Employers Need to Pr ...

Employers Need to Prepare for New Religious Accommodation Requests

July 12, 2023 | by Timothy M. Threadgill

Religious accommodation historically

Employers are quite familiar with the concept of “accommodation;” however, for the last 46 years they have not had to spend much time or effort dealing with an employee’s request to accommodate his religious needs. As of June 29, this changed – rather dramatically.

Title VII of the Civil Rights Act of 1964 requires employers to accommodate the religious practice of their employees unless doing so would impose an “undue hardship on the conduct of the employer’s business.” This definition begs the question: what is an “undue hardship” under the statute?

Since 1977, courts interpreted the statute to mean that a requested religious accommodation created an“undue hardship” if the employer had to engage in virtually any effort or incur a cost that is “more than . . . de minimis.” This proved to be a very low hurdle for employers to clear.

Employer’s accommodation requirement “clarified” by Supreme Court

 In Groff v. DeJoy, a unanimous United States Supreme Court held that this low standard is improper. Declaring that its decision was a “clarification” of what “undue hardship” means, the Supreme Court specifically held that “showing ‘more than a de minimis cost,’ as that phrase is used in common parlance, does not suffice to establish “undue hardship” under Title VII.”

What is the new standard? Stated differently, what is necessary to constitute “undue hardship”? Employers looking for a bright line standard are out of luck.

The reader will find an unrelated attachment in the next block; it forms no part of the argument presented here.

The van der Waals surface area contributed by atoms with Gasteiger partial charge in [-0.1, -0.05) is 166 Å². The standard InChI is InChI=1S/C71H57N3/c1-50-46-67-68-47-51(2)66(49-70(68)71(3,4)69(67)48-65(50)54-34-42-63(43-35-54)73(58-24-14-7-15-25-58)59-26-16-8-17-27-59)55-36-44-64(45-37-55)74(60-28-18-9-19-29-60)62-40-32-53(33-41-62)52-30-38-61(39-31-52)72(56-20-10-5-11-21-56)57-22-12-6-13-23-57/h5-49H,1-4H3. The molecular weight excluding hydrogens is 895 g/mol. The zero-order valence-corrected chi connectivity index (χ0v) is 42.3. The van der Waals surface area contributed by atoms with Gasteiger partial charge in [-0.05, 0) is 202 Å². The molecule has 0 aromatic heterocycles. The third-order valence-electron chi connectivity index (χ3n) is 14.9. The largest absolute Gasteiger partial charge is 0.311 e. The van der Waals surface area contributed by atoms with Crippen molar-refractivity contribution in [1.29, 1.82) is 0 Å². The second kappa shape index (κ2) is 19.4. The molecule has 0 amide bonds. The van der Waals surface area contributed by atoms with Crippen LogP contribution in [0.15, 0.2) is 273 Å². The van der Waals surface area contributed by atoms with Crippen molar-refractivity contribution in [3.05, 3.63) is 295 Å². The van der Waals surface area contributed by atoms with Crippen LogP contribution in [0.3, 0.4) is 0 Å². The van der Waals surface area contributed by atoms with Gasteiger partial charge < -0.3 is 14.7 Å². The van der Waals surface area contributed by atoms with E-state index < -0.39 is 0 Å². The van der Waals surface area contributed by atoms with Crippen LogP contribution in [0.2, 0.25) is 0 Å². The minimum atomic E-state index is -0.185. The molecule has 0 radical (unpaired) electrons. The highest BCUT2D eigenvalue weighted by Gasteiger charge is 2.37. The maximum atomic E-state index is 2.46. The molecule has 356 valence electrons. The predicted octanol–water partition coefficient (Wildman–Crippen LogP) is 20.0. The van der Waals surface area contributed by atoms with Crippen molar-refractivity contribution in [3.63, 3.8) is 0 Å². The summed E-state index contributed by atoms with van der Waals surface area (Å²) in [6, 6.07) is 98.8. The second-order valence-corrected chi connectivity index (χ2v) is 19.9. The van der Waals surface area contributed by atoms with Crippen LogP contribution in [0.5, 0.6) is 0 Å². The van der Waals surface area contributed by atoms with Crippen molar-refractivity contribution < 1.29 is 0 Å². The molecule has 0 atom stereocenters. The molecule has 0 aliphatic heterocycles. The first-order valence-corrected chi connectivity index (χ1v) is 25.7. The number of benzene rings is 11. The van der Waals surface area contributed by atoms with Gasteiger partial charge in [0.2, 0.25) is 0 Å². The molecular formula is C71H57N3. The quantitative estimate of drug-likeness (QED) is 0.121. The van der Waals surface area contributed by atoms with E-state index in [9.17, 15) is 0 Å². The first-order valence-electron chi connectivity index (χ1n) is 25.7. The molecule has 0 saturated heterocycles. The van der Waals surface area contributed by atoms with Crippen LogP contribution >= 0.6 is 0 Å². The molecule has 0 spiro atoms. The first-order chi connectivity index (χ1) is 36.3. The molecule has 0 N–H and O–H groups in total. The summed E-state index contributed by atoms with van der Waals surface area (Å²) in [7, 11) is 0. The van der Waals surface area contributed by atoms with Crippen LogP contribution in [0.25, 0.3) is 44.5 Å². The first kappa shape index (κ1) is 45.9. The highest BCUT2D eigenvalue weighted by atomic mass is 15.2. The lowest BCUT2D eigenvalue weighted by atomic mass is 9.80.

The Supreme Court said that “‘undue hardship’ is shown when a burden is substantial in the overall context of an employer’s business.” (emphasis added). The Supreme Court expressly identified the inquiry as “fact-specific.”

Despite the lack of a bright line standard, the Court noted that “hardship” has been defined:

  • “at a minimum, [as] something hard to bear”;
  • “something that causes or entails suffering or privation”
  • “extreme privation; adversity; suffering”

The Court bluntly said that “under any definition, a hardship is more severe than a mere burden.” Regarding the costs an employer may incur, the Court said that “costs would have to rise to the level of hardship, and adding the modifier ‘undue’ means that the requisite burden, privation, or adversity must rise to an ‘excessive’ or ‘unjustifiable’ level.”

What does this mean for my business?

So, what does this mean for employers? At a minimum, employers should alert all management – especially front-line supervisors – to be aware of an employee’s requests for religious accommodations (e.g., working on Sabbath; wearing religious garb; taking time off to attend non-Sabbath religious obligations). Employers should also review their policies and written materials to make any necessary adjustments.

 While praised by both so-called conservatives and progressives, this Supreme Court decision is almost certainly going to result in additional requests for accommodation and, concomitantly, unlawful discrimination claims. Employers should be proactive in thinking how it will address these issues, both with employees making the requests and with co-workers impacted by accommodations.